For the first time since coming back the plight of the people is sinking in and it hurts!
Unlike most foreign correspondents, I have reference points, I have an intimate knowledge of what used to be (I was born and raised in Haiti) and when I look around I don’t just see broken down houses and chaos, the picture of what used to be is superimposed in my mind over the rubble; and it hurts!
Visiting the tent cities yesterday and looking at all these people who, in the space of 30 seconds, lost everything: mothers and fathers, wives and husbands, daughters and sons, homes, and now live in squalor not unlike the worse shanty towns I've seen, it breaks my heart!
In my travels around the world I’ve seen quite a lot of people scavenging for food but the sight of young men risking their lives pocking through the rubble of a grocery store where bodies are still trapped and rotting is truly unfathomable.
The loss of property and the loss of limb is bad enough but the one thing that is not being seen to yet, understandably so, is the psychological effect of 12 jan. More than a month after the earthquake a lot of people are still afraid to sleep in their houses. Perfectly strong and solid homes can be seen with tents in the front gardens because the people are terrified and will not chance another aftershock. Even at the hospitals, recovering victims refuse to be placed in rooms therefore doctors and nurses are forced to care for them in tents. The hospital that’s connected to the orphanage for which I’ve raised funds is experiencing the same scenario.
I could easily succumb to this niggling temptation to be discouraged and lose hope but visiting Gladys Thomas who runs “Hopital Espoir” or hope hospital I am truly encouraged to be hopeful. The orphanage was already meeting a great need even before the earthquake. Abandoned and handicapped children who were not being properly looked after at the government funded general hospital were being entrusted into the care of Gladys and the Foundation for the Children of Haiti (http://www.usfch.org/). Their ethos is not one of “charity” meaning just throwing a bone at these kids. Rather, they strive to give the children a sense of family, and a sense of dignity. Children that come to the USFCH are cared for, kept healthy and educated. Many have been adopted by loving families around the world and in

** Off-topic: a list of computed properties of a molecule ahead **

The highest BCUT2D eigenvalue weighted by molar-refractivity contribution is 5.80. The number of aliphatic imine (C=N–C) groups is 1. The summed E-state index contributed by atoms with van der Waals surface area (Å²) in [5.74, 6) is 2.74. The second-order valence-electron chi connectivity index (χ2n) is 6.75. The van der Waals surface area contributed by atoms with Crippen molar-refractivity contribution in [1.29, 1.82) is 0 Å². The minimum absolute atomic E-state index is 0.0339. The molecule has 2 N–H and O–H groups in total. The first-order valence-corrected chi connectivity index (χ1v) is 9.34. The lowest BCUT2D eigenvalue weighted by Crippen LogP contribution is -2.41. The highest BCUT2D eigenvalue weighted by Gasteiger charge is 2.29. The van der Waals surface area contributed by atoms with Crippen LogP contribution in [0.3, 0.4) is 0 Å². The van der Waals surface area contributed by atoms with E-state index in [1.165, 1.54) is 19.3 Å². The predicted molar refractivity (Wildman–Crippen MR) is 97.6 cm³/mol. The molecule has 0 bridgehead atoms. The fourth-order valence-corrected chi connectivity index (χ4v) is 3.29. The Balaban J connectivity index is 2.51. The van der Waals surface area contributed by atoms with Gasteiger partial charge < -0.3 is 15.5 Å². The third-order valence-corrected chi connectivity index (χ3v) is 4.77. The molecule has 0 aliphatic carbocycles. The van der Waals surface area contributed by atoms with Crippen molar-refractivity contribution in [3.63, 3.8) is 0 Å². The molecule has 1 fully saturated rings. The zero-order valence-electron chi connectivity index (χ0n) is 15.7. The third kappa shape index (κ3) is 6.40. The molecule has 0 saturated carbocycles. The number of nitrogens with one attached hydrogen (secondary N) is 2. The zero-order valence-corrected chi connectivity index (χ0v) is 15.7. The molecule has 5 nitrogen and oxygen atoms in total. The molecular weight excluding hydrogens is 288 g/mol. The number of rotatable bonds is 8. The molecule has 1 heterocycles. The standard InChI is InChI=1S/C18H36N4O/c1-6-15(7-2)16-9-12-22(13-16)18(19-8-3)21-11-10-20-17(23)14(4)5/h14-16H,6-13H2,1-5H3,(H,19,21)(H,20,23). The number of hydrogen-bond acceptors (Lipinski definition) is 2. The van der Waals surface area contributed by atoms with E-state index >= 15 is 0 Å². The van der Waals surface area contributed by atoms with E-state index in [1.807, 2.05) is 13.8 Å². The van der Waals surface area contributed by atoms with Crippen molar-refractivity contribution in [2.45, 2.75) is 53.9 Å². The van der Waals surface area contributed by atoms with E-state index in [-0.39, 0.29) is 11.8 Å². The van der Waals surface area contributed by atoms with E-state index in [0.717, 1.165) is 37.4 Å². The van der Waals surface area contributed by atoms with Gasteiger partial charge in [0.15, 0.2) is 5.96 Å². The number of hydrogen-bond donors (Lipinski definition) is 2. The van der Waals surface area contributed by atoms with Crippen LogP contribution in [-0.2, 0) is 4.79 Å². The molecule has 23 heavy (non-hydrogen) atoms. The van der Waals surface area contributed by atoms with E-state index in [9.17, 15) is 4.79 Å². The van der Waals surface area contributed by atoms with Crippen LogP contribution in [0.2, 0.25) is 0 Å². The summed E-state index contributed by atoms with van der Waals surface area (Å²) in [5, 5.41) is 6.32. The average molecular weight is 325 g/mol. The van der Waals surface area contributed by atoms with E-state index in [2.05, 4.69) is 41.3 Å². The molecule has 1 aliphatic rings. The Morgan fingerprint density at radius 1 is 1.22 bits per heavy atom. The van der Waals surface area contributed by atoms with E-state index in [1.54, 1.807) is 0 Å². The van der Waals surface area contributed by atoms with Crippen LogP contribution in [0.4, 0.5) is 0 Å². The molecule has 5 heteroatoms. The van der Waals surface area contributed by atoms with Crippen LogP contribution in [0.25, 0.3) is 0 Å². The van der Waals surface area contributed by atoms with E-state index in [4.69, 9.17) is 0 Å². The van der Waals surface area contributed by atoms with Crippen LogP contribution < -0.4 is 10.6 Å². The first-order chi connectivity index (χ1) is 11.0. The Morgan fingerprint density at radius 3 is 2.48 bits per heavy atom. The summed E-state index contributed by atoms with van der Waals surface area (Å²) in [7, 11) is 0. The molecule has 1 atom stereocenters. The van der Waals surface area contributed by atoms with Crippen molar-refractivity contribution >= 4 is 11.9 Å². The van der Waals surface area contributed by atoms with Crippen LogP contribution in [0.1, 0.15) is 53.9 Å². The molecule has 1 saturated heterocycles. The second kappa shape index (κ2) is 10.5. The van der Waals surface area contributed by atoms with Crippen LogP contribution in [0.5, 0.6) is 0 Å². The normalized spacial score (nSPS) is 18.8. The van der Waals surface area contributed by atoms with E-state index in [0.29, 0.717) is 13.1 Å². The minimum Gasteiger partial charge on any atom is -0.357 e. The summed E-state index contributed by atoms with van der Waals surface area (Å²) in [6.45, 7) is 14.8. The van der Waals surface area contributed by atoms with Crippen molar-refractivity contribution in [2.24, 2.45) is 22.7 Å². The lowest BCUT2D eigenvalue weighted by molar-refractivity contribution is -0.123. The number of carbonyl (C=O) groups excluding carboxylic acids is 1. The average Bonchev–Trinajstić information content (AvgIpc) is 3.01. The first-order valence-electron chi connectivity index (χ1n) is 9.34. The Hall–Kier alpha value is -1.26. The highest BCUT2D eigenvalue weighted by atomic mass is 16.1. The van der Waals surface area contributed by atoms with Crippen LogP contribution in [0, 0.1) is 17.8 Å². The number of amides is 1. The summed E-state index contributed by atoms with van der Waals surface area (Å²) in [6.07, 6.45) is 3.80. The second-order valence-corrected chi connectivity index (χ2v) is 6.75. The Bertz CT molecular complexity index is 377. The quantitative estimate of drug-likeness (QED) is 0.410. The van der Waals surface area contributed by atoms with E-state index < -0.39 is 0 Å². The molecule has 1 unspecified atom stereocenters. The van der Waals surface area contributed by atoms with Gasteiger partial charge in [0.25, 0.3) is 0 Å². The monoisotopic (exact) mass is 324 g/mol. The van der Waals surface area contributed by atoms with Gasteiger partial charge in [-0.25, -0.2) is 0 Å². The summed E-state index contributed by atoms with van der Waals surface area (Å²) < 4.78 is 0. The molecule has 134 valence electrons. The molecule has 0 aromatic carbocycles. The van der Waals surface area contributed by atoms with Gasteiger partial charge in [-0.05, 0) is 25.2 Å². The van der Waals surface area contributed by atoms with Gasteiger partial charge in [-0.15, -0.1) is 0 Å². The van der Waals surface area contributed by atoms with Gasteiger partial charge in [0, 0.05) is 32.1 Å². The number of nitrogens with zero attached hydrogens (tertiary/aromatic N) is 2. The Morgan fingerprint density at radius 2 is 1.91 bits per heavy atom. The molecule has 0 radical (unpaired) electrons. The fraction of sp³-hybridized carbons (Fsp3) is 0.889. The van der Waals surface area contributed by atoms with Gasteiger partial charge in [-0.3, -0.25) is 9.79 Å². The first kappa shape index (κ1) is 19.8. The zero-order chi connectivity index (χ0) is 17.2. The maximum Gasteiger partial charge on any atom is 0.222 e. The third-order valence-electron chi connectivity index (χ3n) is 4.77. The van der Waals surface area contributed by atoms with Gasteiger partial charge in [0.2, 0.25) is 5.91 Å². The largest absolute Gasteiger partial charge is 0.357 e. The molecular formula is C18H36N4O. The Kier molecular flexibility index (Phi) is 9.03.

Since the earthquake, they have been running beyond capacity. The hospital has had to take in not only children but anyone in need of traumatic care. In the days following, rooms, hallways, and the yard were filled to capacity.
Their plan for the future besides their normal programs of health care, education, and adoption is to embrace the “Amputee Generation” by starting a rehabilitation and prosthetic centre. The only prosthetic company in the country, Saint Vincent De Paul, is in rubbles.
Yesterday I talked about the impotence of the government but thank God for non-profit organizations like the USFCH. They are the future, they are the hope. Haitians, it seems, can’t wait on their government. They must join forces and with all the help they can get start rebuilding their society from the grassroots.